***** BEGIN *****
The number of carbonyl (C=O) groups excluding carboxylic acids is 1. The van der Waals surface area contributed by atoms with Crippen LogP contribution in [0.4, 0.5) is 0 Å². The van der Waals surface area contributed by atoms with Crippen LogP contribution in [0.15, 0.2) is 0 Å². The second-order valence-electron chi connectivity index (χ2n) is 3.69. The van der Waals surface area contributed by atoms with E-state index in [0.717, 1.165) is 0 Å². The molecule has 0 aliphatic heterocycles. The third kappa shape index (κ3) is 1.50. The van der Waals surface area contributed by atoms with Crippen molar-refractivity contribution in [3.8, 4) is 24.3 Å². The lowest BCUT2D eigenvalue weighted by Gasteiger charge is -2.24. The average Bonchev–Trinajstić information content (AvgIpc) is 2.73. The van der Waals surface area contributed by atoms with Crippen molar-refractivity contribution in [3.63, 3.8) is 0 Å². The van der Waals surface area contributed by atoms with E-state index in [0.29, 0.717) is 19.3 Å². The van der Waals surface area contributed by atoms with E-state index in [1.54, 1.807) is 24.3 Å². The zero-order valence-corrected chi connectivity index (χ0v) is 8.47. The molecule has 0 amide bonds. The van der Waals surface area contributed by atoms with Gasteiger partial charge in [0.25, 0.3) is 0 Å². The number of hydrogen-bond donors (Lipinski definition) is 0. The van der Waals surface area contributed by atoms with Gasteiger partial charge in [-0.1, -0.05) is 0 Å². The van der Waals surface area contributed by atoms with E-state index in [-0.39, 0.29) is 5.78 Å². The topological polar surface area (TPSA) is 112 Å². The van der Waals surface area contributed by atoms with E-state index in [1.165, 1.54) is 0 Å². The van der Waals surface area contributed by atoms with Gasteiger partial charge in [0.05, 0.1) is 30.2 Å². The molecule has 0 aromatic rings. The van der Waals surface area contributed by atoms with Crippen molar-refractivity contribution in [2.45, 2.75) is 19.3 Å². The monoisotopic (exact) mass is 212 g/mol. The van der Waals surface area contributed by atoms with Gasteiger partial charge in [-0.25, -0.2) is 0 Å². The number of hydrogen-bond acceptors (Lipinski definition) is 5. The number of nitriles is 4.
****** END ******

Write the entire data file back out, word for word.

The number of carbonyl (C=O) groups excluding carboxylic acids is 1. The van der Waals surface area contributed by atoms with Crippen LogP contribution in [0.4, 0.5) is 0 Å². The van der Waals surface area contributed by atoms with Crippen LogP contribution in [0.15, 0.2) is 0 Å². The second-order valence-electron chi connectivity index (χ2n) is 3.69. The van der Waals surface area contributed by atoms with E-state index in [0.717, 1.165) is 0 Å². The molecule has 0 aliphatic heterocycles. The third kappa shape index (κ3) is 1.50. The van der Waals surface area contributed by atoms with Crippen molar-refractivity contribution in [3.8, 4) is 24.3 Å². The lowest BCUT2D eigenvalue weighted by Gasteiger charge is -2.24. The average Bonchev–Trinajstić information content (AvgIpc) is 2.73. The van der Waals surface area contributed by atoms with Crippen molar-refractivity contribution in [3.63, 3.8) is 0 Å². The van der Waals surface area contributed by atoms with E-state index in [0.29, 0.717) is 19.3 Å². The van der Waals surface area contributed by atoms with E-state index in [1.54, 1.807) is 24.3 Å². The zero-order valence-corrected chi connectivity index (χ0v) is 8.47. The molecule has 0 amide bonds. The van der Waals surface area contributed by atoms with Gasteiger partial charge in [0.25, 0.3) is 0 Å². The number of hydrogen-bond donors (Lipinski definition) is 0. The van der Waals surface area contributed by atoms with Gasteiger partial charge in [-0.1, -0.05) is 0 Å². The van der Waals surface area contributed by atoms with E-state index in [-0.39, 0.29) is 5.78 Å². The topological polar surface area (TPSA) is 112 Å². The van der Waals surface area contributed by atoms with E-state index in [1.165, 1.54) is 0 Å². The van der Waals surface area contributed by atoms with Gasteiger partial charge in [0.05, 0.1) is 30.2 Å². The molecule has 0 aromatic rings. The van der Waals surface area contributed by atoms with Crippen molar-refractivity contribution in [2.45, 2.75) is 19.3 Å². The monoisotopic (exact) mass is 212 g/mol. The van der Waals surface area contributed by atoms with Gasteiger partial charge in [-0.25, -0.2) is 0 Å². The number of hydrogen-bond acceptors (Lipinski definition) is 5. The number of nitriles is 4.